North Dakota's Agriculture Department has set up a hotline to help farmers and ranchers south of the Bismarck-Mandan area who've been affected by protests against the Dakota Access oil pipeline.
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Many producers need to finish seasonal work before winter sets in, and they're having problems trying to find willing truck drivers and custom silage-chopping services, Agriculture Commissioner Doug Goehring said Wednesday.
"We are appealing to those who can provide these services to contact the hotline," he said.
The protests have drawn thousands of people to the area where Texas-based Energy Transfer Partners is trying to wrap up construction on the $3.8 billion, 1,200-mile pipeline from North Dakota to Illinois. Opponents of the pipeline worry about potential impacts to drinking water on the Standing Rock Sioux reservation and further downstream, as well as destruction of cultural artifacts.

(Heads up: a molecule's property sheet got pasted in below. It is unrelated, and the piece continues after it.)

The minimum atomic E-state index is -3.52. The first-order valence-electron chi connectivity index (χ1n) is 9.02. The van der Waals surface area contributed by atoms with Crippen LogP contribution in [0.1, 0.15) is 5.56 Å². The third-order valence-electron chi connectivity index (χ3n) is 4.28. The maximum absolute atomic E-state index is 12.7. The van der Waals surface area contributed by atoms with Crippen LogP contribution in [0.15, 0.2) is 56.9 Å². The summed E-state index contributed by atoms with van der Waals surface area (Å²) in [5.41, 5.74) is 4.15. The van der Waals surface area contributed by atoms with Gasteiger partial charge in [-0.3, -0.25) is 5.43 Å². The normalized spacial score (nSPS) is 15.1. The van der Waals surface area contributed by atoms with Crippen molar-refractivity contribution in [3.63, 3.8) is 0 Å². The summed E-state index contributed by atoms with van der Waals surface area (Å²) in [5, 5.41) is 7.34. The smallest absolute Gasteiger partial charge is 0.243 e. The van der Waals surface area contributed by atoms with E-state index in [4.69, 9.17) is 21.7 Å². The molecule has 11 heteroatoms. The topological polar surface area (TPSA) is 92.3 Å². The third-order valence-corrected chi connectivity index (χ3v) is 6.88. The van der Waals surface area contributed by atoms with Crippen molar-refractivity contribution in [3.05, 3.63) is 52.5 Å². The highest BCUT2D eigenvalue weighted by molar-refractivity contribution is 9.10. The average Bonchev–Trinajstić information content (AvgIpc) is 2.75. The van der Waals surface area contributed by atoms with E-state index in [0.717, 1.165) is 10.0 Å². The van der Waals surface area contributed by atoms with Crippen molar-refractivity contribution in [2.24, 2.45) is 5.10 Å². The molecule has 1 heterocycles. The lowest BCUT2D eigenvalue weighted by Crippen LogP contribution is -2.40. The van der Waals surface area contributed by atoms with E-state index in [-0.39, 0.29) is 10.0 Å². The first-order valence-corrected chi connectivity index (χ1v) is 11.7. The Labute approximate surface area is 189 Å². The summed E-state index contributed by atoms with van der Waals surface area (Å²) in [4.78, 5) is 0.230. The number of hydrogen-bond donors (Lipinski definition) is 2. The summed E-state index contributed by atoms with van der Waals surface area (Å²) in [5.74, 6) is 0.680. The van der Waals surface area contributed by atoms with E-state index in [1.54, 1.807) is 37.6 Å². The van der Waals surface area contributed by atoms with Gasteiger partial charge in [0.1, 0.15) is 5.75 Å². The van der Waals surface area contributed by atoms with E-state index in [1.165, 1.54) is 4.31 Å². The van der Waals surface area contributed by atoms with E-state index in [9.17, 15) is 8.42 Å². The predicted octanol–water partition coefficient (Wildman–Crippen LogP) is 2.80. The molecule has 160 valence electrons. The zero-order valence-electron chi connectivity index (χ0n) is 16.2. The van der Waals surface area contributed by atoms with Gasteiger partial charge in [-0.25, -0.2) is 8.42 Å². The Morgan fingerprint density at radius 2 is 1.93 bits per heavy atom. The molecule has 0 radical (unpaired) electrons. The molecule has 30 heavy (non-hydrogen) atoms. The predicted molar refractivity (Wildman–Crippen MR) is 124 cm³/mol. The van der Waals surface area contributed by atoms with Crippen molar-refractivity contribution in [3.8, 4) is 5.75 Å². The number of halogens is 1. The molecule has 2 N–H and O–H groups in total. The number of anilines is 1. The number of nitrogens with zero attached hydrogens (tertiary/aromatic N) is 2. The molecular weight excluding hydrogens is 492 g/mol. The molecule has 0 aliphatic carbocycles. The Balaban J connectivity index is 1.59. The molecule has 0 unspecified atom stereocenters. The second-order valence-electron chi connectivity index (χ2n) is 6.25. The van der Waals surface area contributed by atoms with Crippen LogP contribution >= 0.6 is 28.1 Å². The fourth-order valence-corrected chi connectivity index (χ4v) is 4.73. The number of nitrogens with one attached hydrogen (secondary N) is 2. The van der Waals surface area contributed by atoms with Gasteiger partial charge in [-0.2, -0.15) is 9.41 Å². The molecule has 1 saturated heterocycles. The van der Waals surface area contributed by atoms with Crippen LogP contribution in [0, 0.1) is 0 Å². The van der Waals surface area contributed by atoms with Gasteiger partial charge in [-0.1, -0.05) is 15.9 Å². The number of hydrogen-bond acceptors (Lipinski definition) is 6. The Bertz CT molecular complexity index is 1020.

But a protest camp spokesman says the notion that protesters are harassing farmers or farm workers is "not true."
"(W)e've had quite a few farmers and ranchers stop by the camp to show their support and thank us for taking a stand against Big Oil," spokesman Cody Hall said.
Rancher Matthew Rebenitsch told The Associated Press earlier this month that many people are locking their doors and carrying guns. And Morton County Sheriff Kyle Kirchmeier has said his office has received reports of people in rural areas being stopped on roads and intimidated, a claim Hall denied.
Goehring said the Farm/Ranch Emergency Assistance Hotline (701-425-8454) is aimed at helping producers and those looking for work to connect with one another. Department employees will answer calls weekdays from 8 a.m. to 5 p.m., and callers can leave messages on evenings and weekends.
Goehring also said the Morton County Sheriff's Department will work to "assist in providing safe passage" to farmers who need it in the course of their fall work.
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